The edge detector 16 may be a known type of electronic line scan camera including a linear array of tiny photodiodes. Line scan cameras of this type are presently available which contain from 64 to 1024 diodes in a single line with center-to-center spacing as small as 1 mil. The detector 16 is located and oriented so as to monitor, via an optical tube 80 including a reflector 82, the edge of workpiece WP2 with respect to a line DL which is perpendicular to the preferred direction of sewing. Detector 16 is supplied by power from input line 84, and it outputs its data via output line 86, this data being used to modify the programmed control of the manipulator head 24 and workpiece WP2 carried by it, so that the sewing line SL is always at the required uniform distance from the edge of the workpiece WP2, thereby providing a neat and uniform appearacne to the stitching.
The operation of the sewing apparatus illustrated in the drawings will now be described particularly with reference to the block diagram of FIG. 6.
As shown in FIG. 6, the main processor, generally designated 90, is supplied with the input program 91 as in a known numerically-controlled sewing apparatus; in addition, it may be supplied with manually inputted information from the control panel 12. According to the programmed sewing operations to be performed, processor 90 controls the three rotary motors M1, M2 and M3, to manipulate the manipulator head 24 along the three rotary axes Q1, Q2 and Q3. Each motor M1 -M3 is coupled to a shaft encoder E1 -E3, respectively, to provide a closed-loop feed-back to the processor 90 of the operation of each of these motors.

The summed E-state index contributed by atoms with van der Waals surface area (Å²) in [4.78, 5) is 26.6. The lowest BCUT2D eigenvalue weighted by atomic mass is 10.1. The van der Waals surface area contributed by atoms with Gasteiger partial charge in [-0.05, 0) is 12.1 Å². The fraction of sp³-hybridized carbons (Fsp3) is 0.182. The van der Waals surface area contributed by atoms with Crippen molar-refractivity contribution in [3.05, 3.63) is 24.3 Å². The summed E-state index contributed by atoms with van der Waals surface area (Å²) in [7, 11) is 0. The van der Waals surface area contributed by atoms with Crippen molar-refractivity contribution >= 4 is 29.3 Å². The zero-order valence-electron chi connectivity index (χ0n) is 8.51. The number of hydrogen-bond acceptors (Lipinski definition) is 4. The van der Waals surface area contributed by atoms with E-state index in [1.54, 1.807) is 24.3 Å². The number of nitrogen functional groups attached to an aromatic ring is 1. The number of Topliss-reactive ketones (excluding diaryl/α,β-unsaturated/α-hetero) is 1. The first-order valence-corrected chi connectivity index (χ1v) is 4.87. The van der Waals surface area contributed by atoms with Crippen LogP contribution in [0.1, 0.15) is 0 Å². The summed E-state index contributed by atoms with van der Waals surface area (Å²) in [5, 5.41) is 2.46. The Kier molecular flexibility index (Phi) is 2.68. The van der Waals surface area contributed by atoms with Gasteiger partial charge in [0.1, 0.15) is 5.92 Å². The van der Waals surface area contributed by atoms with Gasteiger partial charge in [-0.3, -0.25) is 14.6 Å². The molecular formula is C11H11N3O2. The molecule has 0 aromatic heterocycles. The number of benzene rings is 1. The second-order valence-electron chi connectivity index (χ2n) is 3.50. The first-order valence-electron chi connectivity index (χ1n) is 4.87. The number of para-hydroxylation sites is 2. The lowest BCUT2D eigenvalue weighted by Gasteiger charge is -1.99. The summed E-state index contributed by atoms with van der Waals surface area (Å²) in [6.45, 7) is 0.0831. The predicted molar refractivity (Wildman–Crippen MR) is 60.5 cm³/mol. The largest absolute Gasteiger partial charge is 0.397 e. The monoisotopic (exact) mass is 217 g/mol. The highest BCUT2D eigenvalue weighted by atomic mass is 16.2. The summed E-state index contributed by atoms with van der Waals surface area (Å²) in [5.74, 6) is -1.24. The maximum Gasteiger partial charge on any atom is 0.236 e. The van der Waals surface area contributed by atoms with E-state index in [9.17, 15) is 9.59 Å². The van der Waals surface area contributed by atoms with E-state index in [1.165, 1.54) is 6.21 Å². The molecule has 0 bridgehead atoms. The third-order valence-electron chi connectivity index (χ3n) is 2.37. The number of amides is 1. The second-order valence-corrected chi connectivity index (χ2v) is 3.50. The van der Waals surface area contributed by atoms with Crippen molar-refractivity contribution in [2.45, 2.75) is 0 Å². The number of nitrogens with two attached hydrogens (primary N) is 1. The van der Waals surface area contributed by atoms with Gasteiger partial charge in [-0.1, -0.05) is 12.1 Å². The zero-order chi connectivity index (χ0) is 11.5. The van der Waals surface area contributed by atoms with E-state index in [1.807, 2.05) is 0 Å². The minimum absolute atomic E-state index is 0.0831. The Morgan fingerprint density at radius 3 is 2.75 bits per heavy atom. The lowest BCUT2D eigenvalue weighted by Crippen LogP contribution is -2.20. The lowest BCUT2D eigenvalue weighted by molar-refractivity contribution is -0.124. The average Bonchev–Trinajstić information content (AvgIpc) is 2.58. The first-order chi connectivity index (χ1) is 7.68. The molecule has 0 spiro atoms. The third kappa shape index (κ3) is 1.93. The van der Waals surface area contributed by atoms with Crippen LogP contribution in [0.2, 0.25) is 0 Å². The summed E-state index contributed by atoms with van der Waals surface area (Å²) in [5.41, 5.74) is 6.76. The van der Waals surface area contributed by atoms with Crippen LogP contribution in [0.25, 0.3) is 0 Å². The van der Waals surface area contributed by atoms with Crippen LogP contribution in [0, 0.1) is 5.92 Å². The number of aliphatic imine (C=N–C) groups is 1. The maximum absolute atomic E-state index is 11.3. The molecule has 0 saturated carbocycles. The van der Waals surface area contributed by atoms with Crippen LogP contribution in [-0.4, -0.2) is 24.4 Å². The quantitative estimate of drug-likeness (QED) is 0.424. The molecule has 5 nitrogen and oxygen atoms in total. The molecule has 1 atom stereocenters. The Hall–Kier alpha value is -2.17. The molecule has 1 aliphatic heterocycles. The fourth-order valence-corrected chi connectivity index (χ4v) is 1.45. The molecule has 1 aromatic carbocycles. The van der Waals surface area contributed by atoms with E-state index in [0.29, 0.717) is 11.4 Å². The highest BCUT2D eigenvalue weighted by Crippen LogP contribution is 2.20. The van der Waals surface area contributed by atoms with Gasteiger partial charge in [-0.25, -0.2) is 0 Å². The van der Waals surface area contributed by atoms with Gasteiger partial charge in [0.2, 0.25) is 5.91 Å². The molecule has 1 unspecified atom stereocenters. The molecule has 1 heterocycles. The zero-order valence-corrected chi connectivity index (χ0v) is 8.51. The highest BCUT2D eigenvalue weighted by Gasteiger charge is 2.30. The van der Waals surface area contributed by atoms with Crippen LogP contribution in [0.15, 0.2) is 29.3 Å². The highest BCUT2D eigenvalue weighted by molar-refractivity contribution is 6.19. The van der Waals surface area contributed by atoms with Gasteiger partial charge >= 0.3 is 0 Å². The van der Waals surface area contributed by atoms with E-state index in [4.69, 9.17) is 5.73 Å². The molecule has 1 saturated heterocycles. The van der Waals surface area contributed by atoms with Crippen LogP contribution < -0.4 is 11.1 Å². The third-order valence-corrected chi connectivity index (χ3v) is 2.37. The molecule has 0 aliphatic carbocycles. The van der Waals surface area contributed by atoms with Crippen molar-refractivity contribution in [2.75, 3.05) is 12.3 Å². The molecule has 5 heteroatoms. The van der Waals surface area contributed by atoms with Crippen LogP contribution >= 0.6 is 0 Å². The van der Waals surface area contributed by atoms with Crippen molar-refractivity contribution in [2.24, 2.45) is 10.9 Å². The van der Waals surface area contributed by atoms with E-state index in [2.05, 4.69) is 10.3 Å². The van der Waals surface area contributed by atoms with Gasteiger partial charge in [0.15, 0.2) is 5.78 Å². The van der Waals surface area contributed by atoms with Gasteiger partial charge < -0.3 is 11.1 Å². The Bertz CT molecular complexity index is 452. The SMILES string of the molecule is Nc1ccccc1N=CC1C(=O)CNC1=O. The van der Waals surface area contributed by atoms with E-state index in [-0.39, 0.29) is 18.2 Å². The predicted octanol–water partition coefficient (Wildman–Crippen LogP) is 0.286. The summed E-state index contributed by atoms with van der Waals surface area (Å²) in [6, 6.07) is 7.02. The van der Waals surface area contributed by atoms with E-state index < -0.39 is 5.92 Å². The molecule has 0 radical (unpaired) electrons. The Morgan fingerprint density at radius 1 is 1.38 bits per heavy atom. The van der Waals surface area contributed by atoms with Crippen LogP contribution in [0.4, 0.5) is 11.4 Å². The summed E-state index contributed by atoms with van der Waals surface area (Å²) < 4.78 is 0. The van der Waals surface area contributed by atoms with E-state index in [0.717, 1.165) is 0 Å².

Processor 90 also controls, according to the program, the linear motor MZ for driving the manipulator head 24 in the vertical direction towards and away from the horizontal table 8. The processor further controls a fluid control device, designated FCD in FIG. 6, which selectively applies positive or negative air pressure to the interior of the manipulator head 24; and further control devices ATS1 -ATS8, which selectively apply positive or negative pressure, via the chambers (e.g., 74b, 74c, FIG. 4) to the outer faces of the apertured sections 72a-72h of the horizontal table 8. Finally, processor 91 also controls the operation of the motor SM of the sewing head 4.
A typical operating sequence might be as follows: The lower workpiece WP1, to which the upper workpiece WP2 is to be sewn, is first placed in position on the horizontal table 8 and is retained in that position by applying suction to the respective aperture sections 72a-72h of the table. If desired, this position of the lower workpiece WP1 may be marked on the table top to facilitate its manual placement in this position, and the unnecessary holes through the top of the table section may be closed by masking tape in order to maximize the vacuum applied to the workpiece.